Posts Tagged ‘sea turtle rescue’

Bright as Day–Leatherback Turtle Nesting

This is a rare occasion–just 2 days ago in Vieques, Puerto Rico, an endangered leatherback turtle was ashore laying her eggs in the daylight. This is pretty much an exclusively nocturnal activity, so even though conservationists have intervened, protected, and helped the struggling species for years…it is activity done by flashlight. This giant gal, it is supposed, was trying to get ashore to her nesting spot overnight but couldn’t make it. It is a fascinating sight as she flips sand back to cover her freshly laid eggs (and just as quickly, volunteers dig them back up to protect them and take them to a safer location for their gestation).

Turtle conservation is a popular volunteer opportunity, especially in Latin American equatorial regions, where several species nest. Many resorts in the Caribbean and mainland regions nearby have programs for guests to go out at night during egg laying, to help protect the eggs from natural and unnatural predators and threats, and also when the babies hatch and struggle across expanses of sand to make it to the (relative) safety of the surf. If you are vacationing this Spring Break (or springtime in general), check to see if the property where you are staying has volunteer opportunities–with turtles or any other options. Many hospitality businesses are rolling out guest opportunities to give back to the communities we visit. Just ask at the front desk, or the concierge, and turn your vacation into a voluntour.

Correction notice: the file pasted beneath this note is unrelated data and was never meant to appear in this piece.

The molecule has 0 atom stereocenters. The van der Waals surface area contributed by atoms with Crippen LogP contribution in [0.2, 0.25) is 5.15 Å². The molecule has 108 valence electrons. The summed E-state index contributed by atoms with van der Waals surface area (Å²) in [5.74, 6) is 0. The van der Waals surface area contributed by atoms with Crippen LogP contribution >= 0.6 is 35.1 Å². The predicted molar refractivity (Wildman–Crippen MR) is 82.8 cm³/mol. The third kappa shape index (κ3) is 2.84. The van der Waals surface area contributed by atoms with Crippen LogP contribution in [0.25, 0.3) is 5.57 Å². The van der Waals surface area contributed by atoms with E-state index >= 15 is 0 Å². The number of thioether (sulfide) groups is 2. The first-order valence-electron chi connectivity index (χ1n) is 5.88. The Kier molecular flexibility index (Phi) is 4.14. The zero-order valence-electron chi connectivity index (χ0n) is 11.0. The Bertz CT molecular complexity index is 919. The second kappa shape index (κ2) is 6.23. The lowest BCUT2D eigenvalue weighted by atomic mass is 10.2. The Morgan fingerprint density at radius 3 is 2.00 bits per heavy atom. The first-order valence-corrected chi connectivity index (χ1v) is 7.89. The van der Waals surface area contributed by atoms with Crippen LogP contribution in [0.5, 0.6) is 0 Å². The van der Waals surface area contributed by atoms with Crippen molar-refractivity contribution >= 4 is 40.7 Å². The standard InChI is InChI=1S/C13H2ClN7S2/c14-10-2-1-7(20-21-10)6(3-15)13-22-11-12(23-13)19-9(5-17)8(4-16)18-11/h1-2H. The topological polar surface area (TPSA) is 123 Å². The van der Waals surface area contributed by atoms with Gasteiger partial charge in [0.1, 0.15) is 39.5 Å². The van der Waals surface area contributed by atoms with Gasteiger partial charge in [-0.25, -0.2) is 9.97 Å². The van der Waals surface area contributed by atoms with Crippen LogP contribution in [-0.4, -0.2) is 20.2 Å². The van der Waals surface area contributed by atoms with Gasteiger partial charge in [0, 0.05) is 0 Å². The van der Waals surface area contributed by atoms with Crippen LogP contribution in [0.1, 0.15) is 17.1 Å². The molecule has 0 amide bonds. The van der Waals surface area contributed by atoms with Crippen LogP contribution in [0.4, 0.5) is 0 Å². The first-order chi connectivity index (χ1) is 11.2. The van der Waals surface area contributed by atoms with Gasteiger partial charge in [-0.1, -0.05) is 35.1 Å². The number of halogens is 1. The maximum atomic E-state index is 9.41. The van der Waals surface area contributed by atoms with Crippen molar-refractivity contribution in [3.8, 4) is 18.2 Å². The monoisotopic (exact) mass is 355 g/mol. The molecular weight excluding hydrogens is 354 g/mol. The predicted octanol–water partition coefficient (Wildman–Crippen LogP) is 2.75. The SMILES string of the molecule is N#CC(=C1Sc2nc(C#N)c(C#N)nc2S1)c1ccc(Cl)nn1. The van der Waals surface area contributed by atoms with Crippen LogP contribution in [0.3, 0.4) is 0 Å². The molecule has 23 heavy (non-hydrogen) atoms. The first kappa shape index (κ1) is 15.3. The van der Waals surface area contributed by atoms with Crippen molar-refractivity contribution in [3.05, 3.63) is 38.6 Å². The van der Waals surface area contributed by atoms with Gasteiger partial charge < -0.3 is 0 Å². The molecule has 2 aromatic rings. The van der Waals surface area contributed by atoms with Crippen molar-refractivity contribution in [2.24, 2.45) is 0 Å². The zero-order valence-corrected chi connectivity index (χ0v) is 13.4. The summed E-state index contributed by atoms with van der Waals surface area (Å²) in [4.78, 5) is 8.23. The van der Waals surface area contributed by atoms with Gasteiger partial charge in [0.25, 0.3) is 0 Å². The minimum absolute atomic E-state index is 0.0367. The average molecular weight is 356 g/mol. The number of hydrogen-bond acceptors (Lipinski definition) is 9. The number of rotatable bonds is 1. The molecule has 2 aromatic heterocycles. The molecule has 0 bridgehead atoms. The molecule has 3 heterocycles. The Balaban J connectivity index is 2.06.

Baby Sea Turtles Rockin the Gulf

Nature is pretty amazing. We keep hitting it with our best destructive shot trying to destroy the planet, and Mother Nature might be on the ropes, but she comes back out on top every time. We are overdue for some good news from the Gulf, and there actually is some. Since the BP oil disaster, wildlife officials have just declared the waters of the Gulf of Mexico safe for young sea turtles. The young hatchlings reside on the surface of the water, and since surface oil abatement has been most effective (not so much the dispersed and suspended oil, but surface cleanup is going pretty well), that level can again support life. Additionally, thousands of turtle eggs that were rescued from the spill zone beaches and relocated to Cape Canaveral are now hatching in strong numbers. Most of those hatchlings are being released in the Atlantic Ocean waters instead of the Gulf to maximize their chances of survival.

Barbara Schroeder, the national sea turtle coordinator of the National Oceanic and Atmospheric Administration, helped plan the desperate rescue. This was an unprecedented effort designed to keep thousands of newly hatched turtles from swimming straight into the gulf’s toxic oil. Biologist, sea turtle specialist, and turtle “midwife” (as described in the St. Petersburg Times) Jane Provancha, said, “It’s not exactly cutting-edge science. It’s mostly just a dramatic conservation action. It’s probably the best action under the worst circumstances.”

Here is the link to CharityGuide and their volunteer opportunities for sea turtle rescue and conservation.

Here are the international volunteer and job listings from

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